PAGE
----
Insurance policies may leave businesses exposed to uninsured economic loss in the event of a hurricane or earthquake, because of excess, deductibles and exclusions.
New Paradigm Underwriters offers parametric insurance products which use the wind speed of hurricanes and shake intensity of earthquakes to determine payouts to their clients in North America.
Co-founder Evan Glassman joins Matthew on Podcast 138 to discuss New Paradigm’s technology and how to build parametric products.
Talking points include:
- Measuring hurricane-force wind speeds
- Basis risk in traditional and parametric insurance
- The parametric insurance community
- The benefits of parametric products to protection sellers
- Educating brokers and buyers about parametric
If you like what you're hearing, please leave us a review on whichever platform you use, or contact Matthew Grant on LinkedIn.
Sign up to our newsletter for a fresh view on the world every Wednesday morning.
Continuing Professional Development - Learning Objectives
InsTech London is accredited by The Chartered Insurance Institute (CII). By listening to an InsTech London podcast, or reading the accompanying transcript, you can claim up to 0.5 CPD hours towards the CII member CPD scheme.
- Claim 0.5 hours for listening to Episode 138 of the InsTech London Podcast
Parametric insurance - delivering US hurricane & quake cover since 2013 - Episode 138 highlights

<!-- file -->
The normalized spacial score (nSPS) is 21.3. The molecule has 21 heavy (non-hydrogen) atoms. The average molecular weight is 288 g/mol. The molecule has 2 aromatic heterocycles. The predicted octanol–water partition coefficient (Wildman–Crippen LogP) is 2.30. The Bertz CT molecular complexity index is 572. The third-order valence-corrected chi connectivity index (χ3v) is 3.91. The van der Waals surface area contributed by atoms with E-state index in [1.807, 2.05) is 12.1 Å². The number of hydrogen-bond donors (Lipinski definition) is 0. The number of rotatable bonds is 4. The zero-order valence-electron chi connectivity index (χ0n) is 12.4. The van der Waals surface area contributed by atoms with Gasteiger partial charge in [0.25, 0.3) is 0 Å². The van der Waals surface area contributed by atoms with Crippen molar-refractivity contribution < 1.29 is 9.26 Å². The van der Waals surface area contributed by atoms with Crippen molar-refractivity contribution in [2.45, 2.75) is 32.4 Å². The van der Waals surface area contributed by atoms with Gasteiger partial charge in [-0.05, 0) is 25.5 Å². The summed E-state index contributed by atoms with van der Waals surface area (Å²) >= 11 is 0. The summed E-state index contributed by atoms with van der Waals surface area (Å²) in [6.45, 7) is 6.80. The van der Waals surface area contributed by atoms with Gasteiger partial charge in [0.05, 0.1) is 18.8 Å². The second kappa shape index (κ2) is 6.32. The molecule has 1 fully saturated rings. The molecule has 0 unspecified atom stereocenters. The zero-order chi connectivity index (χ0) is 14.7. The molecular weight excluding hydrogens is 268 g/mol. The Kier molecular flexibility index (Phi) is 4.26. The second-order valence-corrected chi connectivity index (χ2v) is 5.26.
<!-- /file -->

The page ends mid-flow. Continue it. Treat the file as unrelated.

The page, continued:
Matthew: How would you describe parametric insurance?
Evan: Parametric insurance comes from the word parameter. It is insurance that is triggered by independent event parameters. New Paradigm focuses on natural catastrophes: hurricanes and earthquakes.
Matthew: Why do people need to have parametric insurance for hurricanes?
Evan: Hurricane insurance generally attaches significantly in excess of the most likely losses.
One part of the problem is deductibles, which could be from 2% to 10% or more of the total value insured. The other part is the exposures to economic losses that are not insured and do not count towards the accumulation of the deductible liability. So the economic losses can be significantly broader than what’s traditionally insured or insurable.
Matthew: What gave you the motivation to start the business in 2013?
Evan: I was a retail insurance agent in South Florida. My client base was resort hotels and high-rise condominiums, and the products that the insurance industry was providing were not fully addressing what would happen to my clients when a hurricane comes.
I researched the problem and reached out to RMS, when I found technology to measure hurricane-force winds. I had them produce what is called a hazard analysis. Then I approached my business partner Brad Meier with the idea to form New Paradigm in early 2013. Brad had founded and built from scratch what is now the largest homeowners’ insurance company in Florida.
Matthew: I remember at that time a challenge for hurricane parametric triggers was that traditional wind speed recorders would fail in catastrophic winds. Was that a challenge you faced designing the structures?
Evan: For parametric, the trigger design is the difference between a product working or not working. We need to have as robust a triggering methodology as possible.
The technology, called hurricane-hardened anemometers, came about following hurricanes in Florida in 2004 and 2005. It was recognised then that there was a lack of data on the wind speeds that hurricanes produce overland. The anemometers at airports or TV stations were not designed to operate in those extreme conditions and would often fail.
So RMS and a Bermudian reinsurer collaborated with a meteorological data company called WeatherFlow to create this technology to record the most extreme hurricane-force winds. This technology has been around now for over a decade.
Matthew: Back then, there were parametric triggers for large value catastrophe bonds or ILS (Insurance Linked Securities) markets. Are your clients different?